Analysis of PRV Stability In Relief Systems Part III

How to avoid the singing PRV problem. Excitation of acoustic standing waves in a main process flow line closed side branch, such as the inlet line of a pressure relief valve (PRV), can occur due to vortex shedding generated by increased flow in the main process line. The flow velocity for process lines where pressure relief devices are mounted via a side branch should be limited to where ce is the effective isentropic speed of sound of the main process flow pipe fluid system, u is the maximum allowable fluid flow velocity in the main process line, and d/L is the pressure relief device inlet line diameter to length ratio. This limit can be very restrictive for flashing two phase flow.

As a result of increasing steam flow rates, several boiling water reactor (BWR) nuclear power plants have recently experienced the excitation of acoustic standing waves in closed side branches, e.g., safety relief valves (SRVs), due to vortex shedding generated by steam flow in the main steam lines (see Figure 1). Flow past a valve entrance cavity excites a standing wave, resulting in noise and vibration [2]. A similar tone is produced when air is blown across the mouth of a glass bottle. There are many similar installations of pressure relief valves in the process industries where the pressure relief valves are mounted on large process lines such as overhead lines for distillation columns.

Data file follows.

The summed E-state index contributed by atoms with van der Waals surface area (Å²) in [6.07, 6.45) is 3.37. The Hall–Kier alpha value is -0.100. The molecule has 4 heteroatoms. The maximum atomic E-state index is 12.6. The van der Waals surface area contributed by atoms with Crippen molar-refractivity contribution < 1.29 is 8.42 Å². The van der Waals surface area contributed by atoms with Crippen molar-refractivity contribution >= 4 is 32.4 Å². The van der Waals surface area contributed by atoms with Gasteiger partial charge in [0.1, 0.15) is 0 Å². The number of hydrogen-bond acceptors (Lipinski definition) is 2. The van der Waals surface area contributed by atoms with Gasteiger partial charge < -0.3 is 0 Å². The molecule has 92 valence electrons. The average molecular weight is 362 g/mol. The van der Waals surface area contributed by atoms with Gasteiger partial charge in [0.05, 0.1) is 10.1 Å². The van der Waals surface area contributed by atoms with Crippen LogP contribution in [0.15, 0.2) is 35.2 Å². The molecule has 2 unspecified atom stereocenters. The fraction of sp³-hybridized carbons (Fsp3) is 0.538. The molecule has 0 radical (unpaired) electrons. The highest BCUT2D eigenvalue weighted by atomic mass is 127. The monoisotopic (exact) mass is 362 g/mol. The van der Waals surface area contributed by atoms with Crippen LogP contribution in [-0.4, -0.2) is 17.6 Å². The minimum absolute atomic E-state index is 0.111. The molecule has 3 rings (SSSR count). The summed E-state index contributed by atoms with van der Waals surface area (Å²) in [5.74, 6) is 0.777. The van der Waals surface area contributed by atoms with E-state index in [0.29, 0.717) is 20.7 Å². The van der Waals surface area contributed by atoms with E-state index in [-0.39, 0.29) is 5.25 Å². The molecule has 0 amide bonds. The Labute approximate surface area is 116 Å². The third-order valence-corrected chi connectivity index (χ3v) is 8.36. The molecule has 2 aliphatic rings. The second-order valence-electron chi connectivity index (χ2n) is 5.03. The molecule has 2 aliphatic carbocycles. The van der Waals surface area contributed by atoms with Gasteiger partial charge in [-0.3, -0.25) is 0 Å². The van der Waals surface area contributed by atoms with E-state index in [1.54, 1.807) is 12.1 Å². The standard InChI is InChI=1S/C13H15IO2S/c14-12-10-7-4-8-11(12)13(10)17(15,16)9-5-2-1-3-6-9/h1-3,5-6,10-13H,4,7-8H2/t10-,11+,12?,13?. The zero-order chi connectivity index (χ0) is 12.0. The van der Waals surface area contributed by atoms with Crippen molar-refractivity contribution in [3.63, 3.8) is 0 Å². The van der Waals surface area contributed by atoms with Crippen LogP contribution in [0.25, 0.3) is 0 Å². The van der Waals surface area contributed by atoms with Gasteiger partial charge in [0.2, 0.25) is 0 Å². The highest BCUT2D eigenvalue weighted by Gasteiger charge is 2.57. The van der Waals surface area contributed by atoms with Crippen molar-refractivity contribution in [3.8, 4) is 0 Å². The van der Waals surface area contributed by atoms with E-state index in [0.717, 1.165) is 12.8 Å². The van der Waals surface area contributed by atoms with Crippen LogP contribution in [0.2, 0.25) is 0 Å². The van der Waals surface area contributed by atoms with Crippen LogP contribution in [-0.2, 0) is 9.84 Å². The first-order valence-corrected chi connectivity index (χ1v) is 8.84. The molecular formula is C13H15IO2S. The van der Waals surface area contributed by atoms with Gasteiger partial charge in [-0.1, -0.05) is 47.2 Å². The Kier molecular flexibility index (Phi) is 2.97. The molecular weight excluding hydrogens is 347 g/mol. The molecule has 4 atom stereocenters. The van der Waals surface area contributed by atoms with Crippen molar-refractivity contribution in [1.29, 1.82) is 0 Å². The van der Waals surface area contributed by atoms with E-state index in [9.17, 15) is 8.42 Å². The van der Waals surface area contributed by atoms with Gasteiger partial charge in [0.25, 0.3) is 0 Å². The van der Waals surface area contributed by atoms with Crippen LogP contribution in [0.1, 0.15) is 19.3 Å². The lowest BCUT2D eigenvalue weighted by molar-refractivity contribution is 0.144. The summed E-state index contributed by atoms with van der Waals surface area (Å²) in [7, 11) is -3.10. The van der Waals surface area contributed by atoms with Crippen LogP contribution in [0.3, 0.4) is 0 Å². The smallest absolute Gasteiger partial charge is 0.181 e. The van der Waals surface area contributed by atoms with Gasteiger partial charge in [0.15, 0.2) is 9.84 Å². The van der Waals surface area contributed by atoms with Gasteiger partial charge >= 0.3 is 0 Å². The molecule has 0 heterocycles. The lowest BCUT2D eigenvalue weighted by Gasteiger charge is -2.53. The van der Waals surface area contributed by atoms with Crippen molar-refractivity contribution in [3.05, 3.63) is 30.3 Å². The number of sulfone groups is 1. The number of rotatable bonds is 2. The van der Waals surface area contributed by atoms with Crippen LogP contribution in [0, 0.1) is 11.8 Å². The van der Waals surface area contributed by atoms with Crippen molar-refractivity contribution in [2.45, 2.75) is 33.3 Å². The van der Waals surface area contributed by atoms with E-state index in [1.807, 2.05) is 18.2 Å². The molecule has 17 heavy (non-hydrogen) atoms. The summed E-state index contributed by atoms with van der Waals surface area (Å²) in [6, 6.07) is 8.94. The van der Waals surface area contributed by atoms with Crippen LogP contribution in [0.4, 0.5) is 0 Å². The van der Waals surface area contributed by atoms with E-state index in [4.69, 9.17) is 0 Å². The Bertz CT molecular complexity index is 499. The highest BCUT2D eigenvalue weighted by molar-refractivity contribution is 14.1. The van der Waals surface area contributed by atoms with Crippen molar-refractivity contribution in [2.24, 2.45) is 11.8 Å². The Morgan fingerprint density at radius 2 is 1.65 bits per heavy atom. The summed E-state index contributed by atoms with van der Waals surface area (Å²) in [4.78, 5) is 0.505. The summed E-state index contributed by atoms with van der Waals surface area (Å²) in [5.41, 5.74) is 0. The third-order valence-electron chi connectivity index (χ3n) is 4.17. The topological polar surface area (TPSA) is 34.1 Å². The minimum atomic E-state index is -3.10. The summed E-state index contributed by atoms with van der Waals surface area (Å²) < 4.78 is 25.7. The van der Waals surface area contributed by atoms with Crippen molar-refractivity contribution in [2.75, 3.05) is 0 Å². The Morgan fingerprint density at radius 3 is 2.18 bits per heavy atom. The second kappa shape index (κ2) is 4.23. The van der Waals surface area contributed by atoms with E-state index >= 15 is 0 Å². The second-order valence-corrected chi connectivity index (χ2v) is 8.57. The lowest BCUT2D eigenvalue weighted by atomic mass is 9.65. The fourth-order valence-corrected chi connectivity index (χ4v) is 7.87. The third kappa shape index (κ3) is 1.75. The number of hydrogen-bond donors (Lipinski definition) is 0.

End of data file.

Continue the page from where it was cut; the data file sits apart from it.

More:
The amplitude of the acoustic pressure waves can be several times higher than the dynamic pressure present in the system (see Figure 2). The acoustic waves propagate in the steam lines, eventually reaching sensitive components such as steam dryers and turbine stop valves. In addition, the acoustic waves generated in the side branches may generate vibration problems locally and may lead to complications such as valve-seat wear. Therefore, the structural components are subjected
to high-cycle fatigue loads, which over time may severely impact those components functionality and safety.


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